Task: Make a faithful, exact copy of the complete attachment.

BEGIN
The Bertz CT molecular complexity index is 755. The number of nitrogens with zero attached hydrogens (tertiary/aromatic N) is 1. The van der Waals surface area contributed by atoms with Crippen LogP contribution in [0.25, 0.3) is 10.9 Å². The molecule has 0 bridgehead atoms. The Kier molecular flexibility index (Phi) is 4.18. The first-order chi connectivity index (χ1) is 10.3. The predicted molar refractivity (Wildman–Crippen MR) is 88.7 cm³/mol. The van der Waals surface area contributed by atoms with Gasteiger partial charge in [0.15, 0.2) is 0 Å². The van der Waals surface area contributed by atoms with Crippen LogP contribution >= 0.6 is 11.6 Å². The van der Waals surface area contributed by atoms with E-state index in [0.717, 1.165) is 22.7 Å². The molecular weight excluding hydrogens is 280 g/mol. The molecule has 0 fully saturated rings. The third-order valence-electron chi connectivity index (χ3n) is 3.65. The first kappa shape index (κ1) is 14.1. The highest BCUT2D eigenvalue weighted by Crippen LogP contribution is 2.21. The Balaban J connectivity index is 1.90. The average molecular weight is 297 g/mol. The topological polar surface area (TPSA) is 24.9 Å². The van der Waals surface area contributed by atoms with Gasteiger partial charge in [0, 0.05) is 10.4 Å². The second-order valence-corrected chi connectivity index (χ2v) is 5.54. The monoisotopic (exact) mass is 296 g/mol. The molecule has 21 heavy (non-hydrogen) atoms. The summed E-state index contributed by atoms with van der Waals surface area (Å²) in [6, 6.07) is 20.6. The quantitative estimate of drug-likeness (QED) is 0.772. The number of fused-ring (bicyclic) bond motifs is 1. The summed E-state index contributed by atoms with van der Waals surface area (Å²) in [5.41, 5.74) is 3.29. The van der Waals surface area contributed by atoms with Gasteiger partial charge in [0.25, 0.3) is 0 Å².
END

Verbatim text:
The Bertz CT molecular complexity index is 755. The number of nitrogens with zero attached hydrogens (tertiary/aromatic N) is 1. The van der Waals surface area contributed by atoms with Crippen LogP contribution in [0.25, 0.3) is 10.9 Å². The molecule has 0 bridgehead atoms. The Kier molecular flexibility index (Phi) is 4.18. The first-order chi connectivity index (χ1) is 10.3. The predicted molar refractivity (Wildman–Crippen MR) is 88.7 cm³/mol. The van der Waals surface area contributed by atoms with Gasteiger partial charge in [0.15, 0.2) is 0 Å². The van der Waals surface area contributed by atoms with Crippen LogP contribution >= 0.6 is 11.6 Å². The van der Waals surface area contributed by atoms with E-state index in [0.717, 1.165) is 22.7 Å². The molecular weight excluding hydrogens is 280 g/mol. The molecule has 0 fully saturated rings. The third-order valence-electron chi connectivity index (χ3n) is 3.65. The first kappa shape index (κ1) is 14.1. The highest BCUT2D eigenvalue weighted by Crippen LogP contribution is 2.21. The Balaban J connectivity index is 1.90. The average molecular weight is 297 g/mol. The topological polar surface area (TPSA) is 24.9 Å². The van der Waals surface area contributed by atoms with Gasteiger partial charge in [0, 0.05) is 10.4 Å². The second-order valence-corrected chi connectivity index (χ2v) is 5.54. The monoisotopic (exact) mass is 296 g/mol. The molecule has 21 heavy (non-hydrogen) atoms. The summed E-state index contributed by atoms with van der Waals surface area (Å²) in [6, 6.07) is 20.6. The quantitative estimate of drug-likeness (QED) is 0.772. The number of fused-ring (bicyclic) bond motifs is 1. The summed E-state index contributed by atoms with van der Waals surface area (Å²) in [5.41, 5.74) is 3.29. The van der Waals surface area contributed by atoms with Gasteiger partial charge in [0.25, 0.3) is 0 Å².